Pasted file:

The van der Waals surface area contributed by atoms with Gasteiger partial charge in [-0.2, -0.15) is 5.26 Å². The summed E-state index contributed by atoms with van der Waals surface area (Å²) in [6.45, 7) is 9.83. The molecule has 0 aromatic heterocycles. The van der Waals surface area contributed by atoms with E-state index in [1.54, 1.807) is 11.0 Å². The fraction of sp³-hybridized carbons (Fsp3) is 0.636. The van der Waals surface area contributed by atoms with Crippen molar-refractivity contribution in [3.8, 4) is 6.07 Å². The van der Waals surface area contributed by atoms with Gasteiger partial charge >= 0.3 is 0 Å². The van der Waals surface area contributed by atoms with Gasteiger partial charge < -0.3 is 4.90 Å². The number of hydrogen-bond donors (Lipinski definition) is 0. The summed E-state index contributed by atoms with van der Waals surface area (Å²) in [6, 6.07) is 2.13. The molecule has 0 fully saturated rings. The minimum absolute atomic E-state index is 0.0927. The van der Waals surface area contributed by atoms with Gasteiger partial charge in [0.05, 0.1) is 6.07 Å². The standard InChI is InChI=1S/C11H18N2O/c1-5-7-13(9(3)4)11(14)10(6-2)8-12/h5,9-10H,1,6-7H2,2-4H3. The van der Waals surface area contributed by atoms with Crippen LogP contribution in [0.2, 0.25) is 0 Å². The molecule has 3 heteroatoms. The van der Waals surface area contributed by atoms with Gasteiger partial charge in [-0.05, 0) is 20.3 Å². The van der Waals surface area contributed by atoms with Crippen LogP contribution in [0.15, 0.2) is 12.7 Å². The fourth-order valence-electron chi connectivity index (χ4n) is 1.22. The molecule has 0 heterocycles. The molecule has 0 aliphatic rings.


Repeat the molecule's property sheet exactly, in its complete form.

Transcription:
The van der Waals surface area contributed by atoms with Gasteiger partial charge in [-0.2, -0.15) is 5.26 Å². The summed E-state index contributed by atoms with van der Waals surface area (Å²) in [6.45, 7) is 9.83. The molecule has 0 aromatic heterocycles. The van der Waals surface area contributed by atoms with E-state index in [1.54, 1.807) is 11.0 Å². The fraction of sp³-hybridized carbons (Fsp3) is 0.636. The van der Waals surface area contributed by atoms with Crippen molar-refractivity contribution in [3.8, 4) is 6.07 Å². The van der Waals surface area contributed by atoms with Gasteiger partial charge >= 0.3 is 0 Å². The van der Waals surface area contributed by atoms with Gasteiger partial charge < -0.3 is 4.90 Å². The number of hydrogen-bond donors (Lipinski definition) is 0. The summed E-state index contributed by atoms with van der Waals surface area (Å²) in [6, 6.07) is 2.13. The molecule has 0 fully saturated rings. The minimum absolute atomic E-state index is 0.0927. The van der Waals surface area contributed by atoms with Gasteiger partial charge in [0.05, 0.1) is 6.07 Å². The standard InChI is InChI=1S/C11H18N2O/c1-5-7-13(9(3)4)11(14)10(6-2)8-12/h5,9-10H,1,6-7H2,2-4H3. The van der Waals surface area contributed by atoms with Crippen LogP contribution in [0.2, 0.25) is 0 Å². The molecule has 3 heteroatoms. The van der Waals surface area contributed by atoms with Gasteiger partial charge in [-0.05, 0) is 20.3 Å². The van der Waals surface area contributed by atoms with Crippen LogP contribution in [0.15, 0.2) is 12.7 Å². The fourth-order valence-electron chi connectivity index (χ4n) is 1.22. The molecule has 0 heterocycles. The molecule has 0 aliphatic rings.